Recruiting and Retention

Recruiting and Retention

Soldiers join the Army for a variety of reasons: college money, a skill, pride, patriotism, discipline, and many more. Some just want to try something different. Recruiters just have to leverage all of the benefits of joining this great Army. Somewhere out there right now is the 22nd SMA waiting on a recruiter to sell him or her the Army as a career.

SMA Robert E. Hall

Recruiting is everyone’s responsibility. NCOs must become visible in the community and help the community know what programs are available, and they must present a positive image of the Army. In this way, NCO leaders become the force multiplier needed to reach America.

SMA Gene C. McKinney

Adventure, challenge, being part of a team, and facing and overcoming obstacles are all part of why young men and women join and soldiers stay in the Army. I stayed in the Army because a number of great NCOs and officers really showed me what the Army is all about: the camaraderie, the cohesiveness, the duty, honor, and country.

SMA Richard A. Kidd

Confidence and satisfaction developed through meaningful training will cause soldiers to reenlist. It will cause soldiers who return to hometown USA to become our most effective recruiters by using positive word-of-mouth influence. Quality attracts quality.

SMA Julius W. Gates

Today, our Army puts a lot of emphasis on individualism, professionalism, and leadership. Our recruiting slogan, “Be all you can be,” is aimed precisely at the attitude of our country’s youth.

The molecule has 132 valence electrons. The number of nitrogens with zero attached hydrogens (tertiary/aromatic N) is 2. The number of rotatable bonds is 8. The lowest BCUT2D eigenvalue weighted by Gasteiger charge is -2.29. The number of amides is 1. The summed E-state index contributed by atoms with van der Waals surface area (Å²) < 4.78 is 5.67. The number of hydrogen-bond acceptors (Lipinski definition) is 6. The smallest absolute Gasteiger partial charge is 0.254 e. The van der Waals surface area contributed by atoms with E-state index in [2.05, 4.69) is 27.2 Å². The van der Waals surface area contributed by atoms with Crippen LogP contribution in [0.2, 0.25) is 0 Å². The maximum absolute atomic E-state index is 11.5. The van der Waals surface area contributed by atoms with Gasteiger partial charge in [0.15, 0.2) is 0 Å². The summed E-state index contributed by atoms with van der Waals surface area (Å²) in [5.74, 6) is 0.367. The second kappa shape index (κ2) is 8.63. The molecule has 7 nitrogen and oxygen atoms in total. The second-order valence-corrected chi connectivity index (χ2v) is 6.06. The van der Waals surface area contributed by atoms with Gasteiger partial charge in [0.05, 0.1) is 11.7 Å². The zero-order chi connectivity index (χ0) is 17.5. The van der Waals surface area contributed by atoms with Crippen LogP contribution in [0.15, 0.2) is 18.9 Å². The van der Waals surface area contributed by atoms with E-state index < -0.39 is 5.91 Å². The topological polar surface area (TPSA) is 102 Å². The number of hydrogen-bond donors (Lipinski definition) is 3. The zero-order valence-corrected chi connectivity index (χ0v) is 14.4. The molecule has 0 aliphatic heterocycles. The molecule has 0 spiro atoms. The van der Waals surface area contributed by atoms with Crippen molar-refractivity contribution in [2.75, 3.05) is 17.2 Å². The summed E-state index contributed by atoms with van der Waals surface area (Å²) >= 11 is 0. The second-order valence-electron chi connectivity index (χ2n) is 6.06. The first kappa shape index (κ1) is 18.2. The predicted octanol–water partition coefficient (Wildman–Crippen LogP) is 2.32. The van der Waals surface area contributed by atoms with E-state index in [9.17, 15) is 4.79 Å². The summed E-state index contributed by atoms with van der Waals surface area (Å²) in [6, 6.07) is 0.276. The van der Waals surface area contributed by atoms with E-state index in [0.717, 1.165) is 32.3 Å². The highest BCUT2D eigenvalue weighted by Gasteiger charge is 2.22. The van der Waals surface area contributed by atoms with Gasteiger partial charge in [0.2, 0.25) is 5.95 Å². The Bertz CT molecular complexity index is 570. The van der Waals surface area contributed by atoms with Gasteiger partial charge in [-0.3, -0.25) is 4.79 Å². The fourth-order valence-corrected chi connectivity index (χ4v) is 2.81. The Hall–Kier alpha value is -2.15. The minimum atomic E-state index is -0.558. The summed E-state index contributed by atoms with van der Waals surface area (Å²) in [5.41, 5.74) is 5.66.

SMA Glen E. Morrell

The best recruiting tool we have is a reserve soldier who feels he or she is making a meaningful contribution; being trained well to do the job, and who relates that satisfaction to friends at work and in the community.

SMA William A. Connelly

The bar to reenlistment signals the fourth quarter in a contest where there is no overtime for a lucky play in a sudden-death play-off. The final score is for keeps. It is a blunt warning that professionalism is the norm and not the exception.

SMA William G. Bainbridge

Many times in recent years, I have heard it said that reenlistment decisions are often made at the kitchen table. In an Army where 55 percent of the force is married and another eight percent are single parents, soldiers' spouses and children play a key role in the decision. Never in more than three decades of marriage have I ever doubted who was in charge around my house, and I know that how a family feels about its collective welfare has an impact on retention.

SMA Jack L Tilley